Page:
Document Type


Date of Degree Completion

Spring 2022

Degree Name

Master of Science (MS)


Geological Sciences

Committee Chair

Carey Gazis

Second Committee Member

Lisa Ely

Third Committee Member

Walter Szeliga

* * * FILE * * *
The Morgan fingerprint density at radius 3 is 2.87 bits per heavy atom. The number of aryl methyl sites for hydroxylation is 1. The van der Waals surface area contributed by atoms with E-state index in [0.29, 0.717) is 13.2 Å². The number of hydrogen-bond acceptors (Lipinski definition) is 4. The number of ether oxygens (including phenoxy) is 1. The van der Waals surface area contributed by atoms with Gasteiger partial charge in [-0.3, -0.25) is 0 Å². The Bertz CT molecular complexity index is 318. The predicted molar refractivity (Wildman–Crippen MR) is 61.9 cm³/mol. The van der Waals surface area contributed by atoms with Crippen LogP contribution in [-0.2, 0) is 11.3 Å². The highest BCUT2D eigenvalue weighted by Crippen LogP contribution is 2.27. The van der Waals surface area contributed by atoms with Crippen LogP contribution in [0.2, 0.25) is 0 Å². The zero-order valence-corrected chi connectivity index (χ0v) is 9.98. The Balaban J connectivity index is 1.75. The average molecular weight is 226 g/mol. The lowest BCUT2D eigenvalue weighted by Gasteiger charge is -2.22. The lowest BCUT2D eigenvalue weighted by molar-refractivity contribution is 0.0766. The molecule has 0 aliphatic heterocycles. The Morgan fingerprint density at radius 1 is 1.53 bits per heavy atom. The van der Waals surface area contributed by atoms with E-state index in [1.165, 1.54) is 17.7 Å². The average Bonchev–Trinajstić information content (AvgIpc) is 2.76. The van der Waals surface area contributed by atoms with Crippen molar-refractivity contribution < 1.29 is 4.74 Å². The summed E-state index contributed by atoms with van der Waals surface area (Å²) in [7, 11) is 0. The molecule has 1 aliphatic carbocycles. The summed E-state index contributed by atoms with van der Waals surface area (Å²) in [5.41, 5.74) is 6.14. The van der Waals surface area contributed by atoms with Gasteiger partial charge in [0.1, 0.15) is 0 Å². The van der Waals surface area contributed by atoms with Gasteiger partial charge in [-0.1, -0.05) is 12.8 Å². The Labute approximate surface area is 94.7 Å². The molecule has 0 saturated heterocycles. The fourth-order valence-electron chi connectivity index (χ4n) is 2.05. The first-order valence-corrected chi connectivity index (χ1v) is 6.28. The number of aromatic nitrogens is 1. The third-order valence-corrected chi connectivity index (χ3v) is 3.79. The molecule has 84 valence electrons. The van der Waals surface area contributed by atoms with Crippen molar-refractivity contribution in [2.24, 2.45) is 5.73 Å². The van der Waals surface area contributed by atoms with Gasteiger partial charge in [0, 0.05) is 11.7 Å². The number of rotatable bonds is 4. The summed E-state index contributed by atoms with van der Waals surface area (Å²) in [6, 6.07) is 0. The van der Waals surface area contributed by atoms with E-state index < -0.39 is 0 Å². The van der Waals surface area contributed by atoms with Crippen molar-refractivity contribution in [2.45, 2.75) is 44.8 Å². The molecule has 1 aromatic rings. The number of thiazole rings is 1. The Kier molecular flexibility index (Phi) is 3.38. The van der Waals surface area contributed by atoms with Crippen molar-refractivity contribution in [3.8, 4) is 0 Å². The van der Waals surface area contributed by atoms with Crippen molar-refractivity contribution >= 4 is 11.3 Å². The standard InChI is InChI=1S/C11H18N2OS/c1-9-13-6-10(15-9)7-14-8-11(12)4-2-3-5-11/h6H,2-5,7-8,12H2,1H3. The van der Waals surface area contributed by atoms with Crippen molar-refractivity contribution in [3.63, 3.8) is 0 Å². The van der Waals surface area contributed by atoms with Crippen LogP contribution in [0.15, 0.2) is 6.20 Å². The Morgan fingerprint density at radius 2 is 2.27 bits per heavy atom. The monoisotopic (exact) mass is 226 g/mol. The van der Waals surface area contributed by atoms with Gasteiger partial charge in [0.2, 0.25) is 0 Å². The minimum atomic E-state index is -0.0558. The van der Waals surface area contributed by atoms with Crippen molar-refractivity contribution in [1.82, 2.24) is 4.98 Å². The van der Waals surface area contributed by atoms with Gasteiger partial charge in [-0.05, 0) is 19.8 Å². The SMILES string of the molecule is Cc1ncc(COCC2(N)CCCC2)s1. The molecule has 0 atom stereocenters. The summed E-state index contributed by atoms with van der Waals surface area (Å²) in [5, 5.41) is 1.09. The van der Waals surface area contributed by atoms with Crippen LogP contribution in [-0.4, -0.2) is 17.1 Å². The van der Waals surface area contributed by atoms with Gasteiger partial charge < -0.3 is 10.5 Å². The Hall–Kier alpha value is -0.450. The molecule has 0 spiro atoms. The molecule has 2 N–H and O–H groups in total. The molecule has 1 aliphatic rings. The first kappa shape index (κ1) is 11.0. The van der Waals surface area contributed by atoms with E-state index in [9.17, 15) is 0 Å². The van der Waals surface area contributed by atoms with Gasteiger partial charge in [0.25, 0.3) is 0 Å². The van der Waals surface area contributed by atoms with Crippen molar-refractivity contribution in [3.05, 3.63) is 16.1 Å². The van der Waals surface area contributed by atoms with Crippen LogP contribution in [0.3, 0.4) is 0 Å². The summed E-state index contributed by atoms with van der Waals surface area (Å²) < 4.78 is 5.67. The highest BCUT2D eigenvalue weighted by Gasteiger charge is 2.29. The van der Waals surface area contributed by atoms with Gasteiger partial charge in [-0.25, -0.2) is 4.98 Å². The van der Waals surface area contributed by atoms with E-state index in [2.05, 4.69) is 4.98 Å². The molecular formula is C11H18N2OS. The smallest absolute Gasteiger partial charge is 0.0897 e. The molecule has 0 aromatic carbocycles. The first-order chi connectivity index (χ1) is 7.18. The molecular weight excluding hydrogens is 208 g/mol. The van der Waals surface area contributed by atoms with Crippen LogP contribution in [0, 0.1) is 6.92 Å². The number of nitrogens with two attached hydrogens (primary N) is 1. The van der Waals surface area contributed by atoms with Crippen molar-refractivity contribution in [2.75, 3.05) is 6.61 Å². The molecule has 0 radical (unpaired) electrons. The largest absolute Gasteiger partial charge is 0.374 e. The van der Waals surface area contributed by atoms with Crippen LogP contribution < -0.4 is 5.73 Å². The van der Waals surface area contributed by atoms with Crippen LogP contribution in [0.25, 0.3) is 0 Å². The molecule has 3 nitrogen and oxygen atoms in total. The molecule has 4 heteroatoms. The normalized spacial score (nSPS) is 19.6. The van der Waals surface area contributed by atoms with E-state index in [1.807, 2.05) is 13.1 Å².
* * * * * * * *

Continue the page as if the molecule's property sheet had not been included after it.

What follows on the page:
The Teanaway River basin, a major tributary to the Yakima River, is host to several restoration projects with the intention of returning the river channel to a more natural state and improving riparian habitat. These projects may also increase aquifer storage and potentially increase summertime streamflows. This study of the Teanaway Valley Family Farm, an 88-hectare parcel on the main-stem Teanaway River that was recently purchased by Washington Department of Fish and Wildlife, provides hydrogeologic data that will inform these restoration projects. Following the purchase of this land, ten wells were installed within and slightly above the floodplain in order to determine seasonal variations in groundwater level, in part to investigate the mortality of a cottonwood grove near the Teanaway River. Well cuttings revealed that the upper third of the floodplain in this region is underlain by a thick clay deposit above the bedrock, which limits the extent of river water interaction and reduces the overall aquifer storage potential. In this study, groundwater level and temperature data from pressure transducers for a 15-month period for all ten wells is analyzed and compared to river elevations. This data showed that there were two distinct “pulses” of groundwater recharge, occurring during warm spells in January and February 2020. Water elevation within the alluvial aquifer then declines over a 4-month period towards baseflow conditions so that during the summer months, groundwater in the cottonwood grove was at least two meters below the surface. Thus, the cottonwood grove does not have access to groundwater during the dry summer months. Stable isotope analyses were performed on the groundwater, soil water, and river water in order to determine the extent of river water infiltration into the unconfined alluvial aquifer adjacent to the river. The stable isotope composition of the river and well water from the four wells closest to the stream were nearly identical, whereas groundwater from three wells further up the floodplain appears to be a mixture of river water and pre-existing groundwater. Thus, the river naturally supplies water to the cottonwood grove area throughout the year. However, the stream incision and pumping from upstream ponds for irrigation has resulted in a lower water table within the floodplain during the dry summer/early fall months. The cottonwoods likely survived the challenges of the stream incision with a supply of water from prior irrigation practices that artificially raised the water table during the dry season.